Legislative Report – May 10, 2019
Volume 20 Number 7 – May 10, 2019
16th, 17th & 18th legislative days
Bill to Change Broadband Grant Program Approved by Full Senate
SB 90 by Sen. Clay Scofield (R – Guntersville) would make changes to the Alabama Broadband Accessibility Act by expanding the definition of an “unserved area,” increasing the percentage of project costs eligible for grant funding, and allowing for “middle mile” projects.
The bill was approved by the full Senate on Wednesday by a vote of 27 – 0.
Changes to the program include
• Changing the “minimum service threshold” from 10/1 download/upload speed to 25/3
• Adding two tiers of funding – 1) $2.5 million grants for projects that will be capable of transmitting broadband signals at the minimum service threshold; 2) $5 million grants for projects that will be capable of transmitting broadband signals with an average speed per customer of at least 50/50
• Increasing the percentage of grant money available from 20 percent of project costs to 50 percent
• Including “middle mile” projects, which are broadband projects that do not serve a customer, and projects that serve a hospital, public school, public safety, or economic development site in a rural area. Forty percent of the total grant program can be used on these projects.
The Senate included $30 million for the grant program in the Education Trust Fund budget.
The bill has been referred to the House Ways and Means – Education Committee.
Senate Approves Medical Marijuana Bill
For likely the first time in history, the Alabama Senate approved a bill to allow for the use of medical marijuana.
The Senate discussed the bill on Wednesday but ultimately carried it over after Sen. Larry Stutts (R – Sheffield), an OBGYN, questioned the sponsor, an anesthesiologist, about the merits of medical marijuana, asserting that there was a lack of research and support from mainstream medical organizations.
On Thursday, Sen. Tim Melson (R – Florence), the sponsor, brought the bill up quickly and the Senate voted before Sen. Stutts was able to ask any more questions. The bill passed 17 – 6.
Under the bill, a doctor could recommend the use of cannabis to treat the symptoms associated with about a dozen conditions listed in the bill, including: autism spectrum disorder; epilepsy; cancer; degenerative or pervasive neurological disorders; glaucoma; HIV/AIDS; multiple sclerosis; muscle disorders, including those associated with muscle spasms; opioid addiction; pain syndromes or pain associated with other medical conditions; and post-traumatic stress disorder.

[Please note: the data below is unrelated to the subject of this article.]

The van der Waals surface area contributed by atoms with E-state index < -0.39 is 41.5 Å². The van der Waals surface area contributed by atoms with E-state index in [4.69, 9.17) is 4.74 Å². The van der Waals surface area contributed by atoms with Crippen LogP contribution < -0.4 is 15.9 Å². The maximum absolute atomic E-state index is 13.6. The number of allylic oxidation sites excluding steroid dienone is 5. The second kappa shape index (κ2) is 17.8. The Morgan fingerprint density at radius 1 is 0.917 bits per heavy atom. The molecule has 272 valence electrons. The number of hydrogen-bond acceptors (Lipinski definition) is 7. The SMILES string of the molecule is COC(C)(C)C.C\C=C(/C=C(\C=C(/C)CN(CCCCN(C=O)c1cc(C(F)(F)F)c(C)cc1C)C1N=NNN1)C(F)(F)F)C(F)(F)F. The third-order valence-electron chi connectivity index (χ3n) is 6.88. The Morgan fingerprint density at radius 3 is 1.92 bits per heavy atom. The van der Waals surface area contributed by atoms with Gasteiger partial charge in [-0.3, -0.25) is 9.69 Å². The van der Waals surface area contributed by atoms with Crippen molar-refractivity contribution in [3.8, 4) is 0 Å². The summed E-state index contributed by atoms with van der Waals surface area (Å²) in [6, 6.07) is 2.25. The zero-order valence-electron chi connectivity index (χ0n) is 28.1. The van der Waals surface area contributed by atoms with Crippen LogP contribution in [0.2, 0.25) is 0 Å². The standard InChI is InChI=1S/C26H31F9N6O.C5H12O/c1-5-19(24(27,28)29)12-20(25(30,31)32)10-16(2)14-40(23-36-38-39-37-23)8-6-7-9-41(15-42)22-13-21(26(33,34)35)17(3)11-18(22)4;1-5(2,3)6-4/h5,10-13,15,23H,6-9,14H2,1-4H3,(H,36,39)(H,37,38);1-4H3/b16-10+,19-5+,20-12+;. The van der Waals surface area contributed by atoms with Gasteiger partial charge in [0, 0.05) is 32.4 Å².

A doctor would have to conduct a physical examination before making the recommendation. The doctor would refer the patient to a second doctor who is a specialist in treating the qualifying condition.
Doctors recommending medical cannabis would have to receive 10 hours of continuing education in cannabis treatment annually.
The bill would create an 11-member Alabama Medicaid Cannabis Commission. Among its initial responsibilities would be to create an application form for a medical cannabis card, establish a website for public access and information, and establish a patient registry.
The bill has been referred to the House Health Committee.
Chaos Erupts in Senate Amid Abortion Debate
Following the medical marijuana debate, the Senate began debate on a bill to ban abortions. The original House bill included exceptions only in the cases of endangering the mother’s life. It did not include exceptions for rape or incest.
The Senate Judiciary Committee added an amendment to allow for rape and incest exceptions. When the committee amendment came up for approval on the Senate floor, Sen. Clyde Chambliss (R – Prattville), the Senate sponsor, quickly moved to table the amendment on a voice vote. Sen. Bobby Singleton (D – Greensboro) challenged the voice vote as he had requested roll call votes on all motions. Lt. Governor Will Ainsworth said the motion was not debatable and Sen. Singleton began shouting in opposition.
Amid the chaos, Senate President Pro Tem Del Marsh (R – Anniston) moved to adjourn and come back next week to continue debate.
Rep. Terri Collins (R – Decatur), the sponsor of the bill, objected to an exception for rape and incest, saying any exceptions could hurt the goal of creating a court case to weigh whether embryos and fetuses are people with rights of personhood. She has argued that lawmakers could come back and add exemptions if states regain control of abortion access.
House Committee Changes Lottery Bill; Delays Vote
On Thursday, the House Economic Development and Tourism Committee adopted a substitute version to the lottery bill that passed the Senate, but they did not take a final vote on the bill. The substitute changes how the money will be distributed – 75 percent to the General Fund and 25 percent to the Education Trust Fund.
The original version, by Sen. Greg Albritton (R – Atmore), would have first applied the revenue to pay back the Alabama Trust Fund for transfers made to support the state budget from 2013-2015. After that, Albrittons’ bill would have split lottery revenues between the General Fund, a new reserve fund, and the Alabama Trust Fund.
The lottery is projected to raise about $167 million a year after prizes and expenses are paid.
Rep. Becky Nordgren (R – Gadsden), Chairman of the House Economic Development and Tourism Committee, said the committee would vote on the bill next week.
Upcoming Legislative Schedule
The House and Senate will reconvene on Tuesday, May 14, 2019 at 1:00 p.m. and 4:00 p.m., respectively.